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Warehousing operations

In this section we will be briefly discussing the management and overall operations of a businesses warehousing options.
Warehouse operational equipment
© RMIT University 2017
Businesses need to understand the trade-offs between costs and customer service in order to decide how best to balance the number of warehouses or distribution centres (DC) and other supply chain operations. Most businesses benefit from more distribution facilities in order to reduce transportation costs and last mile delivery time. However, there comes a point where building too many facilities increases total costs too much.

Besides the number of facilities, other challenges include labour availability, demand variation, and increasing customer requirements. In most businesses, distribution is a human resource-intensive activity. It is growing increasingly difficult to find and train high-quality personnel for DC operations.

Demand variation is another supply chain challenge that affects distribution operations. There is a need for a robust warehouse management system (WMS), order management system (OMS), carton configurations, shipping rate and shopping tools that optimise companies’ distribution and fulfilment networks. These systems aim to provide the customer with a positive experience in the areas of shipping, in-store customer pick-ups, inventory visibility, network speed and agility, and order capture across all channels. A recap of the concepts can be found in the IBM video about order management, from earlier this week.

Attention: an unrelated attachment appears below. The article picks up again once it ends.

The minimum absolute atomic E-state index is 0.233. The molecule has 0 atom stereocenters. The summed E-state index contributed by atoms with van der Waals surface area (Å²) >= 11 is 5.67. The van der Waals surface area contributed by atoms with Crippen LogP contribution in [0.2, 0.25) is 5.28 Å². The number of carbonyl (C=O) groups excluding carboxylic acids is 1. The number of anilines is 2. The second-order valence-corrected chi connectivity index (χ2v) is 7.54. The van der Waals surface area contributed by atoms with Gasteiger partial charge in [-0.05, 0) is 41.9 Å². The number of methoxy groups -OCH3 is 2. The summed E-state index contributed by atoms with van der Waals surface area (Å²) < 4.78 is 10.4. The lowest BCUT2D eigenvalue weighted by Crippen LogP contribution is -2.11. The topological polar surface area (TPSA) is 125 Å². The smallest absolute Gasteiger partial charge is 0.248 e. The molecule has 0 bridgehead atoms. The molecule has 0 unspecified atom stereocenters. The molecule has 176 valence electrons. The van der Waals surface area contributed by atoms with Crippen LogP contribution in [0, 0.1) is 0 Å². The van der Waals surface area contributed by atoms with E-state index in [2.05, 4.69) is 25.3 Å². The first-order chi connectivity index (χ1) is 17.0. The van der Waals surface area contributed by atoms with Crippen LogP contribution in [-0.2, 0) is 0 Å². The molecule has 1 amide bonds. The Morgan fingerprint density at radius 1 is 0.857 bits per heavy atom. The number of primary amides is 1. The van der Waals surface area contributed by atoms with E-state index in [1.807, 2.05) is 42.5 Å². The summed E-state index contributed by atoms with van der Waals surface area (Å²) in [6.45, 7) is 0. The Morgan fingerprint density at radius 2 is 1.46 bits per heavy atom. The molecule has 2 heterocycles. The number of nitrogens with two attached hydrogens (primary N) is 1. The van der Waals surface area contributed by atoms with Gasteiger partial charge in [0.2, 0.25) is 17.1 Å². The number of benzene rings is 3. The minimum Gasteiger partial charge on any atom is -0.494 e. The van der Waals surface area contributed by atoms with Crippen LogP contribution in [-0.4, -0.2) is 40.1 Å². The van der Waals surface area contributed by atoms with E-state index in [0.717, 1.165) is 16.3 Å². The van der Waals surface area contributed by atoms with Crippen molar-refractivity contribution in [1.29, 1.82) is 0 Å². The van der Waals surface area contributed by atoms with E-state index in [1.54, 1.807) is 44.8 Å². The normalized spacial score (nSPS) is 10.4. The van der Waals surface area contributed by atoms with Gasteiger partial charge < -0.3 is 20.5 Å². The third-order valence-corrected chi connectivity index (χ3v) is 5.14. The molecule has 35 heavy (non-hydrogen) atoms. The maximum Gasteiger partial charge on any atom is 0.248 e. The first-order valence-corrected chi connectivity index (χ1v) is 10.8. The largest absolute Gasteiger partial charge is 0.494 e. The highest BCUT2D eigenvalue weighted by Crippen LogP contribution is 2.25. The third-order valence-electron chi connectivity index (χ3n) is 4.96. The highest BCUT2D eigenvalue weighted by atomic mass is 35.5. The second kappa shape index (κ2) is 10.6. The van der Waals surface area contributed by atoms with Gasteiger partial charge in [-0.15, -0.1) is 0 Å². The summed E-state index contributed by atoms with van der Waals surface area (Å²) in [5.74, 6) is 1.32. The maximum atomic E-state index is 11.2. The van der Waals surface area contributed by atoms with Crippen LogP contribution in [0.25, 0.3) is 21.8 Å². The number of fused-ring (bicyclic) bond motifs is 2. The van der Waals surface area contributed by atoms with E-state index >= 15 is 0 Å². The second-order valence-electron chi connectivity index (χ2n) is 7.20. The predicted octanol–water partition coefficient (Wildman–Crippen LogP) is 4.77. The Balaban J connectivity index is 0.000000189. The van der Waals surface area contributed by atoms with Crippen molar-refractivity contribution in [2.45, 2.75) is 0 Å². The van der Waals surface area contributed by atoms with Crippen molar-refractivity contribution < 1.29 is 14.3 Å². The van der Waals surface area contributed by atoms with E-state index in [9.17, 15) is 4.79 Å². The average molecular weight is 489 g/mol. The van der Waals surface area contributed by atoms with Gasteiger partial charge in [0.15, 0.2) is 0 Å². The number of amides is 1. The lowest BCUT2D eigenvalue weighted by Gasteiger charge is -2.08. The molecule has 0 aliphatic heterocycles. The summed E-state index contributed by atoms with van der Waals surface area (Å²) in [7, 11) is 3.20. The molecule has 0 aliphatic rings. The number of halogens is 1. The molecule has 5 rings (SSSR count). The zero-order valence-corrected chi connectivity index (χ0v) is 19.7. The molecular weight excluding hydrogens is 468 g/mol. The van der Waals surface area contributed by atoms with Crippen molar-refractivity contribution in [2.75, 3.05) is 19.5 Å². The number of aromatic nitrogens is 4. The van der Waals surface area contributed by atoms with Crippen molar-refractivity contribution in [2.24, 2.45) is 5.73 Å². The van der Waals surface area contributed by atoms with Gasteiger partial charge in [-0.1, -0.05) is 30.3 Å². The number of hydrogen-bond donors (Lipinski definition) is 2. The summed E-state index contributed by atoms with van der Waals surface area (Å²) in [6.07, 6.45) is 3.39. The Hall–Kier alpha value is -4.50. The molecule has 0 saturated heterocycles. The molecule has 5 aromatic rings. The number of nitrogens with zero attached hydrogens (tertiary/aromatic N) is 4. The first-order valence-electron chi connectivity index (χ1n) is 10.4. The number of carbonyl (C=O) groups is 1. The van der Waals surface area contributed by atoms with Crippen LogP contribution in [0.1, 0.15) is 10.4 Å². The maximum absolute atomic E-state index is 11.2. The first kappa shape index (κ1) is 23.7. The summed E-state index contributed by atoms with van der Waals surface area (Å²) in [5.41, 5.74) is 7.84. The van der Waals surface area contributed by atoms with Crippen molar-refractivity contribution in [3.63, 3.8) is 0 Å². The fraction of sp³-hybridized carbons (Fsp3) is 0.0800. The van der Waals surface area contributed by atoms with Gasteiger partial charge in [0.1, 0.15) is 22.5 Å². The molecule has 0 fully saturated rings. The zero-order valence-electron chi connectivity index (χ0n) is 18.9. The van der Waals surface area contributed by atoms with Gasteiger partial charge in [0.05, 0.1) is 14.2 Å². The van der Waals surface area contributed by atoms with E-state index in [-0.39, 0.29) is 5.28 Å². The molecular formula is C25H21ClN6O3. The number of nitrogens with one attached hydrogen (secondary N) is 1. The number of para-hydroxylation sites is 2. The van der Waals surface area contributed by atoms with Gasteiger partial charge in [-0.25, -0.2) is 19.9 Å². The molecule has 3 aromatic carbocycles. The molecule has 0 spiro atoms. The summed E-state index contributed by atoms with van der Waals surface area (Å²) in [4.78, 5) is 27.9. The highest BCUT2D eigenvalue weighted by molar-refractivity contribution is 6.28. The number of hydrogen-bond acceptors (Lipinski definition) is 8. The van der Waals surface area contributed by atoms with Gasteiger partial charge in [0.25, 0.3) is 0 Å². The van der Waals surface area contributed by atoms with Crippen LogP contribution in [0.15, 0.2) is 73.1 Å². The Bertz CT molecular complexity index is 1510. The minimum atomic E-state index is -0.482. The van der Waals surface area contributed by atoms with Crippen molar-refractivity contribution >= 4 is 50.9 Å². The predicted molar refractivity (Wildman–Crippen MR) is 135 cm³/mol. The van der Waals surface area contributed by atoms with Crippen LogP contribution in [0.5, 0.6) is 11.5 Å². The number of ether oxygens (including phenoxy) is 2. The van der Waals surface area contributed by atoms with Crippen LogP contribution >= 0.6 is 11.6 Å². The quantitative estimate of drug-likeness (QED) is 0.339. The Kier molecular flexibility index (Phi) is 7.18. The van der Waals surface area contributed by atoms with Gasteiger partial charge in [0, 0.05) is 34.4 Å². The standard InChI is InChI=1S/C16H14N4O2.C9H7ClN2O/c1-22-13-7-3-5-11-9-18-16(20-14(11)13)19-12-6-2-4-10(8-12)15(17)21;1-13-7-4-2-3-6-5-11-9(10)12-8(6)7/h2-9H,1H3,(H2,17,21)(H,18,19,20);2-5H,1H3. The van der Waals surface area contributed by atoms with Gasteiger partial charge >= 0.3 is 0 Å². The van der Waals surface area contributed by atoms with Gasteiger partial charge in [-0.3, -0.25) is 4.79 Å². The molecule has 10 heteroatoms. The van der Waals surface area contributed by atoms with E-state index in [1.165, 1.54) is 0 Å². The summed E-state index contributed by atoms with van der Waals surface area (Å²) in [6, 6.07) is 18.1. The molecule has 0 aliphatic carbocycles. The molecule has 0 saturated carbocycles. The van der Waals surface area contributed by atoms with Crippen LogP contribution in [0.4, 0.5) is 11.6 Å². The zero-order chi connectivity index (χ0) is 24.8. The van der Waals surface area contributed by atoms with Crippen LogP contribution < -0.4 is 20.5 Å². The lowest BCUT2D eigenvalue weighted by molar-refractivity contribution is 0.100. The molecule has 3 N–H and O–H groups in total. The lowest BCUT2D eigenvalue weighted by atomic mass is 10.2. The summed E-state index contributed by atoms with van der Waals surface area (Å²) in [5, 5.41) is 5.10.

Businesses benefit from higher numbers of distribution facilities to reduce transportation costs and last mile delivery time. But this can get expensive!
Other than a dedicated distribution centre, how else can suppliers store their goods in geographically dispersed locations?
Post your thoughts in the Comments area.
© RMIT University 2017
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Business Futures: Understanding Omni-channel Retailing and Supply Chains

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